I heard that the U.S. president made undesirable remarks about the DPRK on Dec. 3 during the NATO summit in Britain.
The Supreme Commander of our armed forces was also displeased to hear it.
The DPRK and the U.S. are still technically at war and the state of truce can turn into an all-out armed conflict any moment even by any accidental case.
Recently the armed forces of the U.S. have shown unusual military moves targeting the DPRK, and we are analyzing the effects those military actions can have on the security of the DPRK and are getting ourselves ready to cope with them.
I think the only guarantee that deters physical conflict from flaring up in relations between the DPRK and the U.S. despite such a dangerous military stand-off is the close relations between the top leaders of the DPRK and the U.S.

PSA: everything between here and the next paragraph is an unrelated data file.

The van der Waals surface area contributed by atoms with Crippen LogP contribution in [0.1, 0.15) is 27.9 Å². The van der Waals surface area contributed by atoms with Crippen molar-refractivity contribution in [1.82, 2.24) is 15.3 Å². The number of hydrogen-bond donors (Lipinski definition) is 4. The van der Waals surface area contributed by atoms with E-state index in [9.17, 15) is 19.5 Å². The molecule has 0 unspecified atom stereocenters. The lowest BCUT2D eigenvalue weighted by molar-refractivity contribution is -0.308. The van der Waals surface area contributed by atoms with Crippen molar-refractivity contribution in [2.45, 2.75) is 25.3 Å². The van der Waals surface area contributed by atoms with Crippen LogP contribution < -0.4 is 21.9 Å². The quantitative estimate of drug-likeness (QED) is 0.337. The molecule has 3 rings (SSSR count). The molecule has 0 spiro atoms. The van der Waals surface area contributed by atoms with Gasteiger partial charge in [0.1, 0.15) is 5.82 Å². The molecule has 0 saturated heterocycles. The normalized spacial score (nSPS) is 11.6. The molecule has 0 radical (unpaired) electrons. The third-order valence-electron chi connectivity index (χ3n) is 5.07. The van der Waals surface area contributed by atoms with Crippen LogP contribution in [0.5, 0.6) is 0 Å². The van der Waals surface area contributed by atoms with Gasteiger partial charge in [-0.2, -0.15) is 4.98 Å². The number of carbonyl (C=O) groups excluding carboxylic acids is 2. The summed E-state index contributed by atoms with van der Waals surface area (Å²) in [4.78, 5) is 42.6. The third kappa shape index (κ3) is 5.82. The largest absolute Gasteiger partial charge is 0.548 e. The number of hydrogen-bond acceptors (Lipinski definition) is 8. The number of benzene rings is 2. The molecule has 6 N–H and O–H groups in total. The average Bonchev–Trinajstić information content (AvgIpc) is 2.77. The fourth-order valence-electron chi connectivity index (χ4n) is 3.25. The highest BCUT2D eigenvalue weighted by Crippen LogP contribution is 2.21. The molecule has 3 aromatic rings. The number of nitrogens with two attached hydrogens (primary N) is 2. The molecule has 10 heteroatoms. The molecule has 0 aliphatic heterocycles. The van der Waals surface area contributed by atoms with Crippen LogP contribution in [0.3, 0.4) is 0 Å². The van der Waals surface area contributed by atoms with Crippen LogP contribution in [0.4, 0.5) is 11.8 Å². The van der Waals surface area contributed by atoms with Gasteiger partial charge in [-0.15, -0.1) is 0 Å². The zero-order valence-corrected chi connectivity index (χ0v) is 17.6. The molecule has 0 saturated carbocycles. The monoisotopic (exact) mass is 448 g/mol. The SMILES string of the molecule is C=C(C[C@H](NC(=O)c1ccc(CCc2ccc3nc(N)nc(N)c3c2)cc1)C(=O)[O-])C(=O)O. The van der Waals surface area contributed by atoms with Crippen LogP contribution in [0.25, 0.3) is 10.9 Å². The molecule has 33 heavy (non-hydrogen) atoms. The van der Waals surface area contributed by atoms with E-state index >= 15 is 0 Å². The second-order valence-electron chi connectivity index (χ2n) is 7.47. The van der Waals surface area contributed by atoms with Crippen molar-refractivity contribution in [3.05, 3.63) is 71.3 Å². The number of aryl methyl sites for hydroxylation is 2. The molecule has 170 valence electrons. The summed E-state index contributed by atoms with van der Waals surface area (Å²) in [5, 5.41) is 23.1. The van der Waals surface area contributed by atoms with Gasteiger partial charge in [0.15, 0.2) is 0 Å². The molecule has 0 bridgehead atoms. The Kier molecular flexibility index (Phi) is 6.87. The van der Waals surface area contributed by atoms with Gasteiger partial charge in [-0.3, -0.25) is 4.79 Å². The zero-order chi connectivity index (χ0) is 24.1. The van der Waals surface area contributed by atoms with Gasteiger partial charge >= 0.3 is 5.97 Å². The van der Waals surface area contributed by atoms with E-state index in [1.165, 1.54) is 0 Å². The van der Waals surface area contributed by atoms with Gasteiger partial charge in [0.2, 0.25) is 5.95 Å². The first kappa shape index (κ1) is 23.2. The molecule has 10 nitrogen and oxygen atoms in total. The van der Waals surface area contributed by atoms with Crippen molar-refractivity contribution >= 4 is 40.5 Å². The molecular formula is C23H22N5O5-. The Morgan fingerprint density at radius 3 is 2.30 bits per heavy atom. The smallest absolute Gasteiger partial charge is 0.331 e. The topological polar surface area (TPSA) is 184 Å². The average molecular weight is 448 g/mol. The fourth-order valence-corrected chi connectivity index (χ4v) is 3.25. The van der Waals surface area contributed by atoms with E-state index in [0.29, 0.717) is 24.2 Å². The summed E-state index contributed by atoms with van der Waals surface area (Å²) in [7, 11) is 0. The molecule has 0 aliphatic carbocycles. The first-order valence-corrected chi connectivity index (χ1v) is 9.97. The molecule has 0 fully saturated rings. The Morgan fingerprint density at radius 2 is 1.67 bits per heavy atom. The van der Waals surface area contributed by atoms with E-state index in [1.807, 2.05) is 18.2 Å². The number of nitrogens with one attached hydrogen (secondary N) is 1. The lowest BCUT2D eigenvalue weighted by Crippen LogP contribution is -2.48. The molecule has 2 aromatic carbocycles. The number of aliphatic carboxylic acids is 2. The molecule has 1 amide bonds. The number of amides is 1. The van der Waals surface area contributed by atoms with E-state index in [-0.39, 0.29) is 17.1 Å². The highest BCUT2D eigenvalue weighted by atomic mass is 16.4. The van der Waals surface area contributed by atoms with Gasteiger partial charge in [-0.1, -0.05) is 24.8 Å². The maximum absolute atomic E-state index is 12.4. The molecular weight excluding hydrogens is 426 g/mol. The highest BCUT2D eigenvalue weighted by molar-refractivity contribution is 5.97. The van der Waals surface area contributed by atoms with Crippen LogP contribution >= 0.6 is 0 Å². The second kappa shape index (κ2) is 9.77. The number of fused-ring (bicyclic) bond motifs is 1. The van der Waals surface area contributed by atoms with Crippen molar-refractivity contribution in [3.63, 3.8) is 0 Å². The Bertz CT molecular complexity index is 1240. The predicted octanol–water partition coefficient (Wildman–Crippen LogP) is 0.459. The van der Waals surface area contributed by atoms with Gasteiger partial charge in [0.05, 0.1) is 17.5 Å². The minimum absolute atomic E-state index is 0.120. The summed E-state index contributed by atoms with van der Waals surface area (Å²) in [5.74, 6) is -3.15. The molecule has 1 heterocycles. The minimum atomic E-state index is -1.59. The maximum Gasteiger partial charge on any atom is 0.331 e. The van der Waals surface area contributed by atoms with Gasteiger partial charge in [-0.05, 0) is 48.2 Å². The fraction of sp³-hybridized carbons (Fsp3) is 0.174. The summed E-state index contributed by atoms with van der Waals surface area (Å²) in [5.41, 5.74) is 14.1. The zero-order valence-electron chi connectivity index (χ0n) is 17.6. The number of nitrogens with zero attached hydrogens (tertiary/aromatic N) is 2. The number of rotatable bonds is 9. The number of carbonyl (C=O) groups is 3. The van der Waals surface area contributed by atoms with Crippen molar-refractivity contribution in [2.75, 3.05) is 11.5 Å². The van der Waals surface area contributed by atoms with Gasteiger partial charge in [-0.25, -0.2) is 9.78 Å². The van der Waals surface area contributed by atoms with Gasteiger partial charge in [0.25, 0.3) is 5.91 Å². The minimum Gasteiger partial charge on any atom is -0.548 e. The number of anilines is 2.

But recently the U.S. president said that he may use armed forces in clear reference to the DPRK, even though he attached preconditions. This greatly disappointed me.
Such elated spirit and bluffing may greatly get on the nerve of the dialogue partner even at the slightest slip.
One thing I would like to make clear is that the use of armed forces is not the privilege of the U.S. only.
Anyone can guess with what action the DPRK will answer if the U.S. undertakes military actions against the DPRK.
I clearly state here that if the U.S. uses any armed forces against the DPRK, we will also take prompt corresponding actions at any level.
The use of armed forces against the DPRK will be a horrible thing for the U.S.